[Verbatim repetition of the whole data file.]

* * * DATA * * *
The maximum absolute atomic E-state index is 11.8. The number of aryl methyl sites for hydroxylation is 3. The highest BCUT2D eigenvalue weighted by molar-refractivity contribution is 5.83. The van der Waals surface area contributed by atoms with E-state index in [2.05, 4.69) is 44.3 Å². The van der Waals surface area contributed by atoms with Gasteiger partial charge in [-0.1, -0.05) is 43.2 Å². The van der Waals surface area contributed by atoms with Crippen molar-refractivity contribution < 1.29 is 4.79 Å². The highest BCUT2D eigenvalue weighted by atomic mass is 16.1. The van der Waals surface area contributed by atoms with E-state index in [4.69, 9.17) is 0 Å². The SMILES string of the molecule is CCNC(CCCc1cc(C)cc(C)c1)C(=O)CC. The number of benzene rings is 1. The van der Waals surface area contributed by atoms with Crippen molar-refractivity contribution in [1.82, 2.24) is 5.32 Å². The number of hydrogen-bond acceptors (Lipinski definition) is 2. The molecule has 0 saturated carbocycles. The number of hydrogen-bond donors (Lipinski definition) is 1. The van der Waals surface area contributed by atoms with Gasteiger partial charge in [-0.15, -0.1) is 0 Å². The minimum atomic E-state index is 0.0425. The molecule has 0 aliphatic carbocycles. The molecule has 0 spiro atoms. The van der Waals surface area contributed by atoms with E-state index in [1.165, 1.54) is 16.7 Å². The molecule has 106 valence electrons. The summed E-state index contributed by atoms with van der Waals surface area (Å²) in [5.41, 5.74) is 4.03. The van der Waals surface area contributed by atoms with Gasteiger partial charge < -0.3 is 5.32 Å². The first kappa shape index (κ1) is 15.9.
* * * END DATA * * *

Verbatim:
The maximum absolute atomic E-state index is 11.8. The number of aryl methyl sites for hydroxylation is 3. The highest BCUT2D eigenvalue weighted by molar-refractivity contribution is 5.83. The van der Waals surface area contributed by atoms with E-state index in [2.05, 4.69) is 44.3 Å². The van der Waals surface area contributed by atoms with Gasteiger partial charge in [-0.1, -0.05) is 43.2 Å². The van der Waals surface area contributed by atoms with Crippen molar-refractivity contribution < 1.29 is 4.79 Å². The highest BCUT2D eigenvalue weighted by atomic mass is 16.1. The van der Waals surface area contributed by atoms with E-state index in [4.69, 9.17) is 0 Å². The SMILES string of the molecule is CCNC(CCCc1cc(C)cc(C)c1)C(=O)CC. The number of benzene rings is 1. The van der Waals surface area contributed by atoms with Crippen molar-refractivity contribution in [1.82, 2.24) is 5.32 Å². The number of hydrogen-bond acceptors (Lipinski definition) is 2. The molecule has 0 saturated carbocycles. The number of hydrogen-bond donors (Lipinski definition) is 1. The van der Waals surface area contributed by atoms with Gasteiger partial charge in [-0.15, -0.1) is 0 Å². The minimum atomic E-state index is 0.0425. The molecule has 0 aliphatic carbocycles. The molecule has 0 spiro atoms. The van der Waals surface area contributed by atoms with E-state index in [1.165, 1.54) is 16.7 Å². The molecule has 106 valence electrons. The summed E-state index contributed by atoms with van der Waals surface area (Å²) in [5.41, 5.74) is 4.03. The van der Waals surface area contributed by atoms with Gasteiger partial charge < -0.3 is 5.32 Å². The first kappa shape index (κ1) is 15.9.